Comments: The electrical system including the shore power cord, shore power inlet, batteries, wiring, circuitry components and circuit protection equipment was visually inspected and most components were tested. Overall the electrical system is in satisfactory condition.  The condition and age of the batteries is beyond the scope of this inspection.  The water heater is not secure and was not tested.  There is an unused battery in a plastic box at the bilge, it is not secure.  There are wing nuts in use on the batteries and the batteries are not well secured.  There is a wire to starboard forward in the engine room which feels like solid strand wire.  There are three rocker switches below the flybridge steering wheel which serves an unknown purpose.  The trim tabs are not functional and are reportedly not connected.  The Frostman refrigerator is “iced over”.

 

Summary: Satisfactory

                       

SAFETY AND LIFE SAVING

 

Portable fire extinguishers: Two dry chemical units 2002, one 2001

 

Fixed fire system: None

 

Flotation devices: Four type IV cushion, nine type II

 

Horn/distress flares: Electric horn, canister air horn, flares (current)

 

Navigational/anchor lights: Separate sidelights, masthead / steaming light, stern light

 

Anchor & ground tackle: 13 US anchor, chain and line rode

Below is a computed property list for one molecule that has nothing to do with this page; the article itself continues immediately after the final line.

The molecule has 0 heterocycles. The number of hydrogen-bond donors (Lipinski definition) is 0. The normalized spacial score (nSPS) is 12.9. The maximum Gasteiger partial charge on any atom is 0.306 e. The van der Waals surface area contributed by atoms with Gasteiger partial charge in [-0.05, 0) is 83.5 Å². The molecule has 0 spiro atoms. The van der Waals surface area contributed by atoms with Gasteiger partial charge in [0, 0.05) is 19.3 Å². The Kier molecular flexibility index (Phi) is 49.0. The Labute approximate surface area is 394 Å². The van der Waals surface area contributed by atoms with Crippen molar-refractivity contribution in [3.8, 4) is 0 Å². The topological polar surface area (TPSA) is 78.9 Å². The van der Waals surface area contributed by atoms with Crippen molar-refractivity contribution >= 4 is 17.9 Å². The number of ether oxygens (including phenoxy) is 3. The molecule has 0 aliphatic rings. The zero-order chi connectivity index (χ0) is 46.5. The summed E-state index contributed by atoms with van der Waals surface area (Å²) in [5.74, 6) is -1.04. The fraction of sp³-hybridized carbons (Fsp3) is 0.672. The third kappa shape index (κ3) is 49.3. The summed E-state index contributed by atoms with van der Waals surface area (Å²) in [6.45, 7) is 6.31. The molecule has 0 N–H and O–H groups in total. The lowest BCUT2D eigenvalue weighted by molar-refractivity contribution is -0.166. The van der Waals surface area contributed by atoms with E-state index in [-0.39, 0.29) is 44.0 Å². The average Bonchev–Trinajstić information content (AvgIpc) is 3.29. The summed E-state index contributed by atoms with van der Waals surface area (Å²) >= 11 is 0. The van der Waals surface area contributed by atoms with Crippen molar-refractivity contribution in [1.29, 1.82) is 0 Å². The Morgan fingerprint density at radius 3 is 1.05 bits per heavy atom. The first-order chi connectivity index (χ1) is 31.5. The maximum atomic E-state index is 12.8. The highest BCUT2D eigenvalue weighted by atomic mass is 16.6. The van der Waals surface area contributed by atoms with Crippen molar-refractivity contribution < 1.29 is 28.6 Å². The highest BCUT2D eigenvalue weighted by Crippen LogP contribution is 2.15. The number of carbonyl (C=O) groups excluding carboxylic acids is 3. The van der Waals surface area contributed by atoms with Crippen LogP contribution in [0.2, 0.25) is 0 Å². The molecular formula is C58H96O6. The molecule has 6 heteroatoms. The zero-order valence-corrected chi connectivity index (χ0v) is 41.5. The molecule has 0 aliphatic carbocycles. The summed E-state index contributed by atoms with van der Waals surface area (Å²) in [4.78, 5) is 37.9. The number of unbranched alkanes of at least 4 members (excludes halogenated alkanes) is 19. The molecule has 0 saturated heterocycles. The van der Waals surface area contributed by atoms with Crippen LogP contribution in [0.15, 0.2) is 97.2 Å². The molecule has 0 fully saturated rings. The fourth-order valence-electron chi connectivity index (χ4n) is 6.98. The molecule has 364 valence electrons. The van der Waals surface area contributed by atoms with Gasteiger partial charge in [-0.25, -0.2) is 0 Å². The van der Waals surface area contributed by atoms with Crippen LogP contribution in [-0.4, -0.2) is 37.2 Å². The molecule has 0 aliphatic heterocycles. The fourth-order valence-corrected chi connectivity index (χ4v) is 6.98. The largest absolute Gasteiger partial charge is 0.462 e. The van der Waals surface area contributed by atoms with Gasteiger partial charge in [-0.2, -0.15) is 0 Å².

Other equipment: Xintex fuel vapor alarm

 

Comments: Safety equipment for firefighting protection appears satisfactory however the extinguishers have not been inspected, tagged and maintained per N.F.P.A. recommendations. The current owner reports that a fixed Halon extinguisher is aboard the vessel, it has not been installed.  Personal flotation devices appear suitable for near coastal use.  Current distress signal flares are aboard.  A suitable sound signaling device is aboard.  The navigational lights are properly arranged, installed and functional.  We did not see an all around / anchor light.  The lower compass is askew, reportedly due to the proximity to the VHF radio.  The ground tackle including the anchor and rode was visually inspected as installed and appears satisfactory.  The entire length of the anchor rode was not inspected and should be inspected prior to use.  There is no secondary anchor or rode.  There is an LP stove aboard though there is no propane aboard.